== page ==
How to set up Eclipse with the gcc C++ compiler and GoogleTest on Windows7, from scratch

With no other requirement than Windows 7 and an internet connection, this tutorial walks you through all the steps leading up to a free development environment where you can code, build and unit test your C++ programs on Windows 7.

The steps and links were valid as of January 2013, but the internet is not a fixed environmnt ;-) For the most up to date information, consult the tool's own home pages.

1. Download and install the 64-bit version of Java from
    (If you will be using a 32-bit version of Eclipse, you should be able to get away with 32-bit Java)
2. Download  and install 'Eclipse for C/C++ Developers' from
    (This tutorial is based on the 64-bit Juno version, but 32-bit should also work fine)

3. Download and run the latest MinGW installer from

  When asked by the installer, check "MSYS Basic System" and the C++ compiler (Optionally uncheck the C compiler).
  IMPORTANT: Yes, you need MSYS, because it contains rm, which is used by mingw32-make when cleaning builds.
    IMPORTANT: You must manually add MSYS and GCC to your Windows PATH, the MinGW installer intentionally does not do this for you !!    (Since I installed MinGW into C:\Apps\MinGw, I added  C:\Apps\MinGw\bin\ and C:\Apps\MinGw\1.0\bin to my PATH)

4. Download GoogleTest from
   and extract the zip file contents into a local directory.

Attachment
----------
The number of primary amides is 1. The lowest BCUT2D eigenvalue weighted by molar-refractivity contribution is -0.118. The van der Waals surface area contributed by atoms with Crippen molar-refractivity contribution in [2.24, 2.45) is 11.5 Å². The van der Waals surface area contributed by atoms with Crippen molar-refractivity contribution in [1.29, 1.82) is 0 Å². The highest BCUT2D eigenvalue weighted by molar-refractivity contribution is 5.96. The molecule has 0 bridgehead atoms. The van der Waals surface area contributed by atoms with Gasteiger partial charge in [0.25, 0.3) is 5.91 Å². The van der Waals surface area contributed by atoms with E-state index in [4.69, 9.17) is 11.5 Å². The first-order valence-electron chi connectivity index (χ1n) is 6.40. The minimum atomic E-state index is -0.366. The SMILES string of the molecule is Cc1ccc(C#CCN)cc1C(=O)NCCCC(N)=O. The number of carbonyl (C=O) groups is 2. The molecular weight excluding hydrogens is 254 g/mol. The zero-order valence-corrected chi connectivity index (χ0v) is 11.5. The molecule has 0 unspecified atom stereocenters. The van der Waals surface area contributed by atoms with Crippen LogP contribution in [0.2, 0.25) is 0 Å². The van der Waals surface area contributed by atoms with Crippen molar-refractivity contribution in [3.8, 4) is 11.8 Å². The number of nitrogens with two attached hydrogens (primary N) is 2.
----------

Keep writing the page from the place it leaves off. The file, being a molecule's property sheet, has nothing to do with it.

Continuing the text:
Rename the directory to C:\Apps\googletest, so e.g. the file README ends up in that directory.
    To build the googletest library I did as the googletest README says:

        A.  Open a DOS window
        B.  cd C:\Apps\googletest\make
        C.  mingw32-make
                 (This compiles the library)
        D.  ar -rv libgtest.a gtest-all.o
                 (This create the library libgtest.a out of the file gtest-all.o)
At this point, all the tools are installed.
The remaining steps will all be carried out in Eclipse, so start up Eclipse.

5. In Eclipse, create a brand new project for our C++ code:  
              Click File | New | C++ Project
              Project name: my_fist_tdd_project
              Project type  : Executable, Hello World C++ Project
              Toolchains    : MinGw
    The project Eclipse creates is empty, except for 6 include patchs for MinGw.

6.  Change the project's builder to MinGw's builder:
               Click Project | Properties | C++ Build | Tool Chain Editor
               Select 'GNU Make Builder' in the 'Current builder' pull-down list.
               Click Apply

7.  Change the project's build command:
               Click Project | Properties | C++ Build
               Select '[All configurations]' in the 'Configuration' pull-down list.
               Uncheck 'Use default build command'
               Enter 'mingw32-make' in 'Build Command'.
               Click Apply

8. You should now be able to test your build settings:
               Click Project | Build project
               The message "Info: Nothing to build for " appears in Eclipse's console.
9.  Add the path of googletest's header files to the project's include paths:
               Click Project | Properties | C++ Build
               Make sure the selected build configuration is Debug (It is by default)
               Click Settings | Tool Settings | GCC C++ Compiler | Includes
               For the 'Include paths (-I)' list, click the green plus sign, then the File system.. button.